An in-class, multi-day Civil War reenactment is a highlight of 7th grade social studies at our sons' school. My younger guy read this before the experience; my older son afterward. Booklist calls this National Book Award finalist "a riveting story that shows racism everywhere and young people facing war, not sure what side to be on or why." Perfect for boy & girl readers, as there are strong characters of both genders.
Bud Not Buddy by Christoper Paul Curtis
"Curtis draws on a remarkable and disarming mix of comedy and pathos, this time to describe the travails and adventures of a 10-year-old African-American orphan in Depression-era Michigan," says Publishers Weekly. All 3 of our kids loved this book -- so much so that we bought the audiobook version for long car trips.
World War II
Number the Stars by Lois Lowry
I read this Newberry Medal winner with my sons, because it was important to me that, before studying the Holocaust at school, they hear a true story of heroism in the face of horror. Many kids (and adults) don't know that in September 1943, Danish families organized secretly and instantly to evacuate 7,000 Jews from Nazi-held Denmark to Sweden. Number the Stars tells this astonishing story through the eyes of 10-year-old Annemarie Johannesen, who risks her life to help smuggle her best friend's family out of the country. A must for boy and girl readers.
The Boy Who Dared by Susan Campbell Bartoletti
Another tale of youthful bravery during the Holocaust, but this time from a very different perspective. From School Library Journal: "Helmuth enters the [Hitler Youth] program and is at once impressed with the bravado, shiny uniforms, boots, and patriotic fever sweeping the country. But his Mormon-based teachings trigger questions in his mind about the reality behind the regime's invasions of neighboring countries, mistreatment of Jewish citizens, and closely controlled media. He creates an underground newsletter with information gathered from BBC reports using an illegal shortwave radio. As he secretly distributes the flyers throughout the town, his boldness encourages him to gather several accomplices resulting in his arrest, trial, and execution." Best for middle schoolers and up, this book is one of my son's all-time favorites.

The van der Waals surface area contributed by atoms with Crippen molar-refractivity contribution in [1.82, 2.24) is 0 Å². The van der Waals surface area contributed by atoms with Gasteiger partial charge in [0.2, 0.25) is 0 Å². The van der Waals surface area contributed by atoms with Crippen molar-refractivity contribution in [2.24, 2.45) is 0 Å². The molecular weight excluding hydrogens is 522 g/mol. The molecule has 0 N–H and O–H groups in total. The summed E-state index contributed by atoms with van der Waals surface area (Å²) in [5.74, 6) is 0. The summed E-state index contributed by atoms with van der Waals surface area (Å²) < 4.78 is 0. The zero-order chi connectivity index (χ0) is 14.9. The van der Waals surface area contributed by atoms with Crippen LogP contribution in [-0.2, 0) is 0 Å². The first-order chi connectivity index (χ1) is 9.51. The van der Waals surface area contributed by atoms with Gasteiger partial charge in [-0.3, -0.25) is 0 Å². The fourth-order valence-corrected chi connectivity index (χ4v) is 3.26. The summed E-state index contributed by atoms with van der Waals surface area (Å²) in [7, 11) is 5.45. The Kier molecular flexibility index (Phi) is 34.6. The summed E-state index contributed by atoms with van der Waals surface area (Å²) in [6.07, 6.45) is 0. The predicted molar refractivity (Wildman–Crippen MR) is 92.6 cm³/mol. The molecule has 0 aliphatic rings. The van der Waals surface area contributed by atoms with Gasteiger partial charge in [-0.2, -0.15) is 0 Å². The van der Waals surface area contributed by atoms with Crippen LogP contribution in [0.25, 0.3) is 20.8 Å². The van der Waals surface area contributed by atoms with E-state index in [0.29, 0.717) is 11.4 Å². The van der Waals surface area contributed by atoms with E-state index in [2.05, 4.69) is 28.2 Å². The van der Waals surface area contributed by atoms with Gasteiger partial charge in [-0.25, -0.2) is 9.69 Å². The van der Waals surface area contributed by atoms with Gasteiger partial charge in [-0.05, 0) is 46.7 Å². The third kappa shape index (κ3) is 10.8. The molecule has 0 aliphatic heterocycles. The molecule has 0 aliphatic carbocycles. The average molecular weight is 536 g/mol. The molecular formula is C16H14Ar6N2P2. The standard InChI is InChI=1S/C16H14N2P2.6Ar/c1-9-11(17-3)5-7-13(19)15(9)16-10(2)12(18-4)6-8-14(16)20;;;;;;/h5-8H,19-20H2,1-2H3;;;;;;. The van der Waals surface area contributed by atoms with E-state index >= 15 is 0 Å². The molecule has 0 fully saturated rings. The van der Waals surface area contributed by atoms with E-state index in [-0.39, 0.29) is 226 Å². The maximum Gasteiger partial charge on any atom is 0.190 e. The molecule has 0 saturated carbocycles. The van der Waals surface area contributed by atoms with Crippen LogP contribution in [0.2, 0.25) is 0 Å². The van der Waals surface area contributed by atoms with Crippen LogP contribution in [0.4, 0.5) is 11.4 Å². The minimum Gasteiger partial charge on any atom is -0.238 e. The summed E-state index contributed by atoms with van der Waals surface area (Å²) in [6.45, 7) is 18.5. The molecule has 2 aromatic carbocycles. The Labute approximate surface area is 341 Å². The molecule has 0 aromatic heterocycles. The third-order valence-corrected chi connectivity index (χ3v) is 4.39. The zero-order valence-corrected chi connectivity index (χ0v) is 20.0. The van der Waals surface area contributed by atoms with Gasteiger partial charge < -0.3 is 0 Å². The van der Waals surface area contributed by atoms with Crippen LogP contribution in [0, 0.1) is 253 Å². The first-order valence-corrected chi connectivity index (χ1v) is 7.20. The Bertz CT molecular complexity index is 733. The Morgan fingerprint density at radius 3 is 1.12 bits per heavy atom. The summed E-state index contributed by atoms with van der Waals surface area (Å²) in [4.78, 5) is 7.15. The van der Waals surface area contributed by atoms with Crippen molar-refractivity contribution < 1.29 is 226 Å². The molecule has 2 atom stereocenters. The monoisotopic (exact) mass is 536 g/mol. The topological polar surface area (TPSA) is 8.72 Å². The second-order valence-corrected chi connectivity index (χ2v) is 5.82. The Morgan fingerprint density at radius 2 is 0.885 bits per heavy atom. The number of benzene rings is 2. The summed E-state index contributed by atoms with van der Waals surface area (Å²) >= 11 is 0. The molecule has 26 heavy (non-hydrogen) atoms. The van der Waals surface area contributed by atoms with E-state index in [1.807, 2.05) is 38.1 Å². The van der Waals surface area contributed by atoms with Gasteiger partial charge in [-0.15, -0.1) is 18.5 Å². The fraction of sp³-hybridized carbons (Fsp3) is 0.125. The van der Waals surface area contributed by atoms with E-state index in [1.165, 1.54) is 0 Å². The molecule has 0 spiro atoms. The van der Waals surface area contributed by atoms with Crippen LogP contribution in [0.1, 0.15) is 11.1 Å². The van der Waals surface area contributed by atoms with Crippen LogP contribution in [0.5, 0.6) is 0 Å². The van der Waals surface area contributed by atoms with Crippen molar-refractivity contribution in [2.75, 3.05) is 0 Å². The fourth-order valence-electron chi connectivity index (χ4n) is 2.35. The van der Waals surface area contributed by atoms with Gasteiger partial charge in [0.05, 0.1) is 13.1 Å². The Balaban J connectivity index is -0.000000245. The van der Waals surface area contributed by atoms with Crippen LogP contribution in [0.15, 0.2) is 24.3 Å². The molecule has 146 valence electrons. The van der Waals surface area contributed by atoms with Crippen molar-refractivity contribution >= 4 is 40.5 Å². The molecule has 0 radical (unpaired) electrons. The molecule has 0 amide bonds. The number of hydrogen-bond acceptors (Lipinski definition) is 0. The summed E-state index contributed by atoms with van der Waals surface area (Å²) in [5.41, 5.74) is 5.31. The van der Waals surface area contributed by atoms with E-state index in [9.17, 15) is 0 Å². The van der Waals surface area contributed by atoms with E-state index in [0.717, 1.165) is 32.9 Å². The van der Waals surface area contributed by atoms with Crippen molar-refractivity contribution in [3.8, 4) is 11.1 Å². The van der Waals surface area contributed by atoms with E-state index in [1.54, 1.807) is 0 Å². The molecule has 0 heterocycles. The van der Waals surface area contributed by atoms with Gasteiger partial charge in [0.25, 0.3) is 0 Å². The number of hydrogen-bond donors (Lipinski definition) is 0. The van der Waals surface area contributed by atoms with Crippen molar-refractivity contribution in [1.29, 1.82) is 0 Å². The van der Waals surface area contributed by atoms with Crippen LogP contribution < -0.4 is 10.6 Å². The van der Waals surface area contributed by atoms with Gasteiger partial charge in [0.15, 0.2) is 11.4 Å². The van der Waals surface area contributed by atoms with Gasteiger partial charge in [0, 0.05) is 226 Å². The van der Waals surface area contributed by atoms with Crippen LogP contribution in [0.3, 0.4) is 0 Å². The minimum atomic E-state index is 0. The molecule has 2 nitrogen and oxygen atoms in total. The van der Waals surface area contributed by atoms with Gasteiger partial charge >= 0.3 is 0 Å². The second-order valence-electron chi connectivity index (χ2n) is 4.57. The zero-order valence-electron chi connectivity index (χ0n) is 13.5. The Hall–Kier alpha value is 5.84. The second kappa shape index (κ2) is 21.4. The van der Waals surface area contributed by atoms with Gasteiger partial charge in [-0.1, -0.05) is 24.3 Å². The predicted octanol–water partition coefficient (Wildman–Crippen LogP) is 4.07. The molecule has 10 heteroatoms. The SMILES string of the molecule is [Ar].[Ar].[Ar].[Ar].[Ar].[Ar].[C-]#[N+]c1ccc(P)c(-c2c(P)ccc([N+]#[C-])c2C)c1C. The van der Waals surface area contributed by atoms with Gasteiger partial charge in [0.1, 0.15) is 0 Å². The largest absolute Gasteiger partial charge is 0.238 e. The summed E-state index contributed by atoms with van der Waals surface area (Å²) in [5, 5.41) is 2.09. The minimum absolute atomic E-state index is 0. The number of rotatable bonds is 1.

Under a War-Torn Sky by L.M. Elliott
A young World War II fighter pilot is shot down and must find his way through Nazi-occupied Europe in this tale, a hit with both my historical fiction fans. How cool that the author was inspired by stories her father told. "Packed with action, intrigue, and suspense ... this novel celebrates acts of kindness and heroism without glorifying war," says Booklist.
A Troubled Peace by L.M. Elliott
This sequel to Under A War-Torn Sky, reuniting readers with young pilot Henry in post-war Europoe, was just as good as the first book, my son said.
Civil Rights Era
The Watsons Go to Birmingham, 1963, by Christopher Paul Curtis
We came to this Newberry Honor book through Curtis's Bud Not Buddy and found it just as warm, engaging, funny & moving. School Library Journal: "Written in a full-throated, hearty voice, this is a perfectly described piece of past imperfect. Curtis's ability to switch from fun and funky to pinpoint-accurate psychological imagery works unusually well. Although the horrific Birmingham Sunday [where a church bombing takes four young lives] throws Kenny into temporary withdrawl, this story is really about the strength of family love and endurance."
Have you or a boy (or girl) in your life enjoyed historical fiction? Which books? Thanks for your tips!